This is because the video that you want on your TV or VCR is recordable only via an ANALOG connection, (RCA cables). Besides the extra expense of owning the players for input and encoding, recording analog video must happen in real time’ to be useful. Its not real time, folks. At least not for any portable media player. You have to first convert the show you taped to a different format for most any media player on the market today.

Here is the real problem with using a Media Player if you want to watch TV on it.

It’s the night before you want to use your new Media Player on your commute to work the next morning.

(Let’s say you want to record Jay Leno’s Tonight Show episode.)

Plug your PC into your TV, cable or SAT box, and run an analog cord between them.

Set your PC TV Tuner software to record at 11:30pm. (Assuming you can figure it out.)

Hope and pray that your video, PC, TV tuner card, Windows software all work right.

Get up in the morning and start transcoding last night’s show on your PC.

An hour and ten minutes later the transcoding is done.

You quickly transfer it to your Media Player, and go to work – late.

Yes, you can copy copyrighted TV shows from P2P networks and transcode them to run on the Media Player. There will always be a few people doing this. However, most people who buy a Media Player, just want to use it like a TiVo. Micro$oft would rather you buy their subscription to legally download and view (but not copy) copyrighted TV content onto your Media Player. But even that option is not set up yet, and may not be for a while. The reason for this delay is legal. This is because of possible reprisals from the DRM and the RIAA of course. Even Micro$oft is having trouble getting them to play ball here.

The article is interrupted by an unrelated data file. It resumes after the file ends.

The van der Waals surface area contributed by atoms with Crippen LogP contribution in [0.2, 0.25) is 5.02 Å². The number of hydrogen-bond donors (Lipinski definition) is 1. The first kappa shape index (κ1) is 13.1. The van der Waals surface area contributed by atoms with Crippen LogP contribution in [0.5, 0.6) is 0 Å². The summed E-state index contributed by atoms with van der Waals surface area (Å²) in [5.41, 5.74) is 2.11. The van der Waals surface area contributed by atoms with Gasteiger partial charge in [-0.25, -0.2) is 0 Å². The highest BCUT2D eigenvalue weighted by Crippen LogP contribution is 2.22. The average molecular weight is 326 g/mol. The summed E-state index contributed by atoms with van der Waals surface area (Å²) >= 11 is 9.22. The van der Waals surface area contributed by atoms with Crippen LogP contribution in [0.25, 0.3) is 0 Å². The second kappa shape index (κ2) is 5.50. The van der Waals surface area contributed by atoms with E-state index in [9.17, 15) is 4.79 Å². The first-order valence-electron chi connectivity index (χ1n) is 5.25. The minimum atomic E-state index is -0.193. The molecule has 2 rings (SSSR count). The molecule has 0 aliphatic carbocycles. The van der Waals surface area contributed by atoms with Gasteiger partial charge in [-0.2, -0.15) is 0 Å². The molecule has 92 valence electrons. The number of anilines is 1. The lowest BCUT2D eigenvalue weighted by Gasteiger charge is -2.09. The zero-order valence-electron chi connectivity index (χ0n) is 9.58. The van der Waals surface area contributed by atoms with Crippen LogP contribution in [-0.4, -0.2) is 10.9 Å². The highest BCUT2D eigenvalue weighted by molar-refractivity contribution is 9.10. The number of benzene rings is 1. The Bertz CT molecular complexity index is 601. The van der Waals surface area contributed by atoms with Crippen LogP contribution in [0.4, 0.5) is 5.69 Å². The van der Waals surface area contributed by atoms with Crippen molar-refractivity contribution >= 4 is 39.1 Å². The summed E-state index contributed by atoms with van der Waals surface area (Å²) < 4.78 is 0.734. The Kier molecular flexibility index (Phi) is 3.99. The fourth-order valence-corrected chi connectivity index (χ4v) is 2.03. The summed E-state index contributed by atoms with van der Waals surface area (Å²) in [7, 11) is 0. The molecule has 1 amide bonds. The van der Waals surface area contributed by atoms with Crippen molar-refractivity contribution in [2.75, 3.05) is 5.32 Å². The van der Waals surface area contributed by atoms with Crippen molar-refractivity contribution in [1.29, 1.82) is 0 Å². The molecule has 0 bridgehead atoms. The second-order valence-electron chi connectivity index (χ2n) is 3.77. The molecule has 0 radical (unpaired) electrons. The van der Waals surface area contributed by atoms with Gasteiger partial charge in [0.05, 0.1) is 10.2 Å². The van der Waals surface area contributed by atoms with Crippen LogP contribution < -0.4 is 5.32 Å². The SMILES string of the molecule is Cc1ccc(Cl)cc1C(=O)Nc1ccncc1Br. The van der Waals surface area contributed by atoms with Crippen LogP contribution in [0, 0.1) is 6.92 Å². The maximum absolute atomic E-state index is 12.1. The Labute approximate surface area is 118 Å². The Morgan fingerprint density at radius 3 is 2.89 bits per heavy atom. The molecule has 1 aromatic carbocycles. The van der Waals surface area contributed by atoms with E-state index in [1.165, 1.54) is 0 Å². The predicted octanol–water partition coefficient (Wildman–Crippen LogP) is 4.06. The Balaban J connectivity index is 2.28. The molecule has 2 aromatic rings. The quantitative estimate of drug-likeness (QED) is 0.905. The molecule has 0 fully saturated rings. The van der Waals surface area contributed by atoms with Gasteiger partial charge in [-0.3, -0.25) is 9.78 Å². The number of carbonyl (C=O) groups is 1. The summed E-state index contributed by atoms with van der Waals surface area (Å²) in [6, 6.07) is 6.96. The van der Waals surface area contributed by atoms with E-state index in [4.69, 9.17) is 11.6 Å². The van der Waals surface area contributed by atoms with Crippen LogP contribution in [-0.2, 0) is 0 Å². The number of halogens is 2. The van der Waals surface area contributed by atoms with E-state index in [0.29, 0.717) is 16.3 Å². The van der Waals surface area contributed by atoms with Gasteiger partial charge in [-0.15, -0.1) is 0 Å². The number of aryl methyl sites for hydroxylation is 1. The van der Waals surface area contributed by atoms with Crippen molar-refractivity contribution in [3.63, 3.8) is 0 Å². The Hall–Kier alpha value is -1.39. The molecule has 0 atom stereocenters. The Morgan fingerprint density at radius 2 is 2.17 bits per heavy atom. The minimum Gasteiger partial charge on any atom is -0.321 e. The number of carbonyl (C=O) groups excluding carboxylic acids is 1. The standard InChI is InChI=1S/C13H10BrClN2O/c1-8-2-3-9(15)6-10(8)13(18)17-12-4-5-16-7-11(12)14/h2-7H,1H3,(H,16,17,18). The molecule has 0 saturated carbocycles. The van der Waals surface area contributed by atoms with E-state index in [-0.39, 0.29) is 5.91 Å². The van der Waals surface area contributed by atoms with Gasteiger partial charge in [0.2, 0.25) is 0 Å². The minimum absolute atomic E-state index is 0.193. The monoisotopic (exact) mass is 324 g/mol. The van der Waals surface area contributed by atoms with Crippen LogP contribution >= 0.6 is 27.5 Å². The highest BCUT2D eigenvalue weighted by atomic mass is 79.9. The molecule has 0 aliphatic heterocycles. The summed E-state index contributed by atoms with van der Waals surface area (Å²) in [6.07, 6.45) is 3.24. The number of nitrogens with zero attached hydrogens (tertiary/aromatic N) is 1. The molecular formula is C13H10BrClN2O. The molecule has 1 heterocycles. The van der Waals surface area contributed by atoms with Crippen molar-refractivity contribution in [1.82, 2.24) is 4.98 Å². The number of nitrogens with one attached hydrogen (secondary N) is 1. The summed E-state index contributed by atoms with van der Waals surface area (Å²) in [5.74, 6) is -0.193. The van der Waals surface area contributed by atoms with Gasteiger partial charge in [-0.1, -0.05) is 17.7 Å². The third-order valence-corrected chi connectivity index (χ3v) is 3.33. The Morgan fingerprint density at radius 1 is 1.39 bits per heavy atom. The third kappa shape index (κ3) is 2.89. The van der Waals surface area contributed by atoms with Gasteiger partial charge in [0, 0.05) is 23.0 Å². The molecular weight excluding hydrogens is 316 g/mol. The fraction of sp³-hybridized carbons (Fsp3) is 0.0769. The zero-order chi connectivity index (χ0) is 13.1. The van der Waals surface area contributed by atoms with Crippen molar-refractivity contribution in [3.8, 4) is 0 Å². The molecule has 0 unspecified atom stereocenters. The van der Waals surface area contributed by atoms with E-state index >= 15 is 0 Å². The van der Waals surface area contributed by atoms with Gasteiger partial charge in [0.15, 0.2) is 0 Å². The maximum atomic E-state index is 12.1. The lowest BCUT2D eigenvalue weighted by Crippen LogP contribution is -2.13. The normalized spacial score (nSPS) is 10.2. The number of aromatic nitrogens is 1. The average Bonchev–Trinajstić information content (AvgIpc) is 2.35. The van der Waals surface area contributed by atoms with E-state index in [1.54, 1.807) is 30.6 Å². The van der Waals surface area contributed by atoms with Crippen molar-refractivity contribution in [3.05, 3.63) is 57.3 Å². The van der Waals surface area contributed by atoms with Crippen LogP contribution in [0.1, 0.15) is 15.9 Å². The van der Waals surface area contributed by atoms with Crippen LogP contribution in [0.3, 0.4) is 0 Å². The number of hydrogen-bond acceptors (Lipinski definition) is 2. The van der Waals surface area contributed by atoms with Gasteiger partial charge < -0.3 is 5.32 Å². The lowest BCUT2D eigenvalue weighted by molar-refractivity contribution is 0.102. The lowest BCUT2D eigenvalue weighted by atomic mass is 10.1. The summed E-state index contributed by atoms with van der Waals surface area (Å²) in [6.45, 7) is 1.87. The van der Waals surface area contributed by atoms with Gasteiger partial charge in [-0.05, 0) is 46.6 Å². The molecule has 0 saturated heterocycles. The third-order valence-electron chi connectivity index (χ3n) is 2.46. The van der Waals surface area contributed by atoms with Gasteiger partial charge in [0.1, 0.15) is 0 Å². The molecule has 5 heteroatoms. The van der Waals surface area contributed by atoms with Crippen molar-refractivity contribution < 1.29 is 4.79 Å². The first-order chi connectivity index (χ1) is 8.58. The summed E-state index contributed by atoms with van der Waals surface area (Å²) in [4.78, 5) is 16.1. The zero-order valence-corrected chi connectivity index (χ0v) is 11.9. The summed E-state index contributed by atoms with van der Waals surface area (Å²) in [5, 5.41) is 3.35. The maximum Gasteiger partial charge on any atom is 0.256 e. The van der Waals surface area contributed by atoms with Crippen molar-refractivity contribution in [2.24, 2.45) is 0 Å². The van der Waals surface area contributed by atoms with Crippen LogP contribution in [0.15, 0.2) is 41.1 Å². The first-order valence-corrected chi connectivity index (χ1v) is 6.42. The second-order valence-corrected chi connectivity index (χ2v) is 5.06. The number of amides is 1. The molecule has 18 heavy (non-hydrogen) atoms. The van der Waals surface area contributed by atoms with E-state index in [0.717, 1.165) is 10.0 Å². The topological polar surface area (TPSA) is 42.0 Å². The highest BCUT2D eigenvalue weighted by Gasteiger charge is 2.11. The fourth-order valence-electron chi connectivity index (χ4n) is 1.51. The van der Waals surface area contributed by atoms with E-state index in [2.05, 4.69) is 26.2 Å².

Since using Micro$oft’s Media Player is so clunky, is there any decent Mobile Media Player on the market now? Take a look at the Archos. It’s the best there is at the moment. However, the Archos has a dim, dark screen, and their screen is still not big enough to watch comfortably. It still cost a lot to own, and it still is a pain to record anything off of the TV.